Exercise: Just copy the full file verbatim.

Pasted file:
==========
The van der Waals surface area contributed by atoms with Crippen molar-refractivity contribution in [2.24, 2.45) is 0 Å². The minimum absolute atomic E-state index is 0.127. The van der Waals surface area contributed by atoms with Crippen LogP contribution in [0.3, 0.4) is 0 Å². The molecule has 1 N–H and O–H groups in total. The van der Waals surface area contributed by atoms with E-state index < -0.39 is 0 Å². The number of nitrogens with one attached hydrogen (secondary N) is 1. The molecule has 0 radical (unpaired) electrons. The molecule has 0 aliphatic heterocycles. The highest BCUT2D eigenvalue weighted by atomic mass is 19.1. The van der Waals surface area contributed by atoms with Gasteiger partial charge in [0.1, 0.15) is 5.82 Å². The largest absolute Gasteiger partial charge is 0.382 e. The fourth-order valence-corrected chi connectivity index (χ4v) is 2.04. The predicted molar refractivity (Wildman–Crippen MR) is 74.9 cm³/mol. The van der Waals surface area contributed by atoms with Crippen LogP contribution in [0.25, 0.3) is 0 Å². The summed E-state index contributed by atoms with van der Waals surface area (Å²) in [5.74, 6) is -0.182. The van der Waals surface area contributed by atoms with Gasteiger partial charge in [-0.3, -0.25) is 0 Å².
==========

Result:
The van der Waals surface area contributed by atoms with Crippen molar-refractivity contribution in [2.24, 2.45) is 0 Å². The minimum absolute atomic E-state index is 0.127. The van der Waals surface area contributed by atoms with Crippen LogP contribution in [0.3, 0.4) is 0 Å². The molecule has 1 N–H and O–H groups in total. The van der Waals surface area contributed by atoms with E-state index < -0.39 is 0 Å². The number of nitrogens with one attached hydrogen (secondary N) is 1. The molecule has 0 radical (unpaired) electrons. The molecule has 0 aliphatic heterocycles. The highest BCUT2D eigenvalue weighted by atomic mass is 19.1. The van der Waals surface area contributed by atoms with Gasteiger partial charge in [0.1, 0.15) is 5.82 Å². The largest absolute Gasteiger partial charge is 0.382 e. The fourth-order valence-corrected chi connectivity index (χ4v) is 2.04. The predicted molar refractivity (Wildman–Crippen MR) is 74.9 cm³/mol. The van der Waals surface area contributed by atoms with Crippen LogP contribution in [0.25, 0.3) is 0 Å². The summed E-state index contributed by atoms with van der Waals surface area (Å²) in [5.74, 6) is -0.182. The van der Waals surface area contributed by atoms with Gasteiger partial charge in [-0.3, -0.25) is 0 Å².